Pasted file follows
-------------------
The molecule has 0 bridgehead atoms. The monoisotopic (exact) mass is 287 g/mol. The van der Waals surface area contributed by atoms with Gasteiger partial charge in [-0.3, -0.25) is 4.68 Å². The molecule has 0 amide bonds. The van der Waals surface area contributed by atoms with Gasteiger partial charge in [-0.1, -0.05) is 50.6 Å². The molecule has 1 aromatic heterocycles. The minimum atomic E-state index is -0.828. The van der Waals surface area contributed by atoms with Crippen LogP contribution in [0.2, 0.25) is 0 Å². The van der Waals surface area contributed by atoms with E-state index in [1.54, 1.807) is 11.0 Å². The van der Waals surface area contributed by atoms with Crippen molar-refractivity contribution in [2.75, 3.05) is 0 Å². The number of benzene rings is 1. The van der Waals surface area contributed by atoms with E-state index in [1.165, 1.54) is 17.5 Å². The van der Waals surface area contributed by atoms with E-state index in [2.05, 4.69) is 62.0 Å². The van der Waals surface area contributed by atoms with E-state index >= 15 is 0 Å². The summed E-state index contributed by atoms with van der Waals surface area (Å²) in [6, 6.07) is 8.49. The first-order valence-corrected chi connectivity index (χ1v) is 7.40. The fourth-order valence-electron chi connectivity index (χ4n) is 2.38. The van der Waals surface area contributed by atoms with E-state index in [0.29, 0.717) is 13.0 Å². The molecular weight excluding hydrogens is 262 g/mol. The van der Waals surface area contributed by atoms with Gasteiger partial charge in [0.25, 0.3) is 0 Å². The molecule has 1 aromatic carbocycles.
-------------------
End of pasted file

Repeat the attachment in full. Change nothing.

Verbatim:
The molecule has 0 bridgehead atoms. The monoisotopic (exact) mass is 287 g/mol. The van der Waals surface area contributed by atoms with Gasteiger partial charge in [-0.3, -0.25) is 4.68 Å². The molecule has 0 amide bonds. The van der Waals surface area contributed by atoms with Gasteiger partial charge in [-0.1, -0.05) is 50.6 Å². The molecule has 1 aromatic heterocycles. The minimum atomic E-state index is -0.828. The van der Waals surface area contributed by atoms with Crippen LogP contribution in [0.2, 0.25) is 0 Å². The van der Waals surface area contributed by atoms with E-state index in [1.54, 1.807) is 11.0 Å². The van der Waals surface area contributed by atoms with Crippen molar-refractivity contribution in [2.75, 3.05) is 0 Å². The number of benzene rings is 1. The van der Waals surface area contributed by atoms with E-state index in [1.165, 1.54) is 17.5 Å². The van der Waals surface area contributed by atoms with E-state index in [2.05, 4.69) is 62.0 Å². The van der Waals surface area contributed by atoms with E-state index >= 15 is 0 Å². The summed E-state index contributed by atoms with van der Waals surface area (Å²) in [6, 6.07) is 8.49. The first-order valence-corrected chi connectivity index (χ1v) is 7.40. The fourth-order valence-electron chi connectivity index (χ4n) is 2.38. The van der Waals surface area contributed by atoms with E-state index in [0.29, 0.717) is 13.0 Å². The molecular weight excluding hydrogens is 262 g/mol. The van der Waals surface area contributed by atoms with Gasteiger partial charge in [0.25, 0.3) is 0 Å². The molecule has 1 aromatic carbocycles.